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n NCE more, 0 Mountains of the North,

unveil Your brows, and lay your cloudy mantles by ! And once more, ere the eyes that seek ye fail,

Uplift against the blue walls of the sky Your mighty shapes, and let the sunshine weave

Its golden network in your belting woods, Smile down in rainbows from your falling

floods, And on your kingly brows at morn and eve

Set crowns of fire! So shall my soul receive

Haply the secret of your calm and strength,

Your unforgotten beauty interfuse
My common life, your glorious shapes and

hues And sun-dropped splendors at my bidding

come, Loom vast through dreams, and stretch in

billowy length From the sea-level of my lowland home!

They rise before me! Last night's thunder-gust Roared not in vain : for where its lightnings

thrust Their tongues of fire, the great peaks seem so

near, Burned clean of mist, so starkly bold and clear, I almost pause the wind in the pines to hear, The loose rock’s fall, the steps of browsing deer. The clouds that shattered on yon slide-worn

walls

And splintered on the rocks their spears of

rain Have set in play a thousand waterfalls, Making the dusk and silence of the woods Glad with the laughter of the chasing floods, And luminous with blown spray and silver

gleams, While, in the vales below, the dry-lipped streams

Sing to the freshened meadow-lands again. So, let me hope, the battle-storm that beats

The land with hail and fire may pass away

With its spent thunders at the break of day, Like last night's clouds, and leave, as it retreats,

A greener earth and fairer sky behind,
Blown crystal-clear by Freedom's Northern

wind !

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I WOULD I were a painter, for the sake 1 Of a sweet picture, and of her who led

A fitting guide, with reverential tread, Into that mountain mystery. First a lake Tinted with sunset; next the wavy lines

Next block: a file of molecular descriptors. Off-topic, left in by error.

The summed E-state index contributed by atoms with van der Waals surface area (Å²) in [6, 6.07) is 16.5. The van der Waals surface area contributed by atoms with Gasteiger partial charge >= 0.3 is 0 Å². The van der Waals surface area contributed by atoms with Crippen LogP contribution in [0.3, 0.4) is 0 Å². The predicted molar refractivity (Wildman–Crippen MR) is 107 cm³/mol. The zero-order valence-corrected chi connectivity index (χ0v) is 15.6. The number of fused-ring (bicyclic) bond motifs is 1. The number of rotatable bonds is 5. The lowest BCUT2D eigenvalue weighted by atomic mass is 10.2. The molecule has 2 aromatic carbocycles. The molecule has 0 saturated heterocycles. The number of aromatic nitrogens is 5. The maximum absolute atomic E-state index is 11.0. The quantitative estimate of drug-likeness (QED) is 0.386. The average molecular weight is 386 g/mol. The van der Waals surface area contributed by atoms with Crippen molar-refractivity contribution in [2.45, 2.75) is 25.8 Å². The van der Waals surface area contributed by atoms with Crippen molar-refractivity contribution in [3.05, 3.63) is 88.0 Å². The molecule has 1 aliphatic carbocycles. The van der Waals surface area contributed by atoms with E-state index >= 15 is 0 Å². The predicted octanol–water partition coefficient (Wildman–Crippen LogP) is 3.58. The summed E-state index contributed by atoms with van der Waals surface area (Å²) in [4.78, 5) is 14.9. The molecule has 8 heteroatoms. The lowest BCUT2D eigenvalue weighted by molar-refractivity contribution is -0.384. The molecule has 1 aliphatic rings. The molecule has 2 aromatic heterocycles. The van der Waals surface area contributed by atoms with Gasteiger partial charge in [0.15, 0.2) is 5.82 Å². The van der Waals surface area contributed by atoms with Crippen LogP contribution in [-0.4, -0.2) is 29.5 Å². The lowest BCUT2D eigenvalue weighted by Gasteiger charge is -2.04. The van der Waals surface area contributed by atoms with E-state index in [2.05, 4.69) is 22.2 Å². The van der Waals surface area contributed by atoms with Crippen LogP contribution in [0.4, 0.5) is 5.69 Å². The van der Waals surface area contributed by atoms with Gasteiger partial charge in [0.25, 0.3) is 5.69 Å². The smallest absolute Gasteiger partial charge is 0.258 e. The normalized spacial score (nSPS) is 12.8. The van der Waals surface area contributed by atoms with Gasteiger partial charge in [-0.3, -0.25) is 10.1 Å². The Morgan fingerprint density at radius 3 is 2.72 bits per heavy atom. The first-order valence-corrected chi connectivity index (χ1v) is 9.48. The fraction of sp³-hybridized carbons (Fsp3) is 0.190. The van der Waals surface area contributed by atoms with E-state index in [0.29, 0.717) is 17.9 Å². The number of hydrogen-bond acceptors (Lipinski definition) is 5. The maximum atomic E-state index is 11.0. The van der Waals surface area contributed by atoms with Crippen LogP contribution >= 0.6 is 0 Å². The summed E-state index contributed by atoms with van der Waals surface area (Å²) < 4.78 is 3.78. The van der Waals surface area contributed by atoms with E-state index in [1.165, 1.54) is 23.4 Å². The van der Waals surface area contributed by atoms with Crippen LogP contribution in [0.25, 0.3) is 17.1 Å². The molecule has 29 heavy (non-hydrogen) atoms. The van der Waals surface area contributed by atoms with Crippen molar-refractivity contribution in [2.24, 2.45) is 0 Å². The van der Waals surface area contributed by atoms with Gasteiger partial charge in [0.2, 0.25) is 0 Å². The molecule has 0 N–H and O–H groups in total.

Of far receding hills; and yet more far, Monadnock lifting from his night of pines

His rosy forehead to the evening star. Beside us, purple-zoned, Wachuset laid His head against the West, whose warm light

made His aureole ; and o'er him, sharp and clear, Like a shaft of lightning in mid-launching stayed,

A single level cloud-line, shone upon
By the fierce glances of the sunken sun,

Menaced the darkness with its golden spear! So twilight deepened round us. Still and black The great woods climbed the mountain at our

back; And on their skirts, where yet the lingering day On the shorn greenness of the clearing lay, The brown old farm-house like a bird's nest

hung. With home-life sounds the desert air was stirred: The bleat of sheep along the hill we heard, The bucket plashing in the cool, sweet well, The pasture-bars that clattered as they fell ; Dogs barked, fowls fluttered, cattle lowed; the

gate Of the barn-yard creaked beneath the merry

weight Of sun-brown children, listening, while they : swung, The welcome sound of supper-call to hear; And down the shadowy lane, in tinklings

clear,

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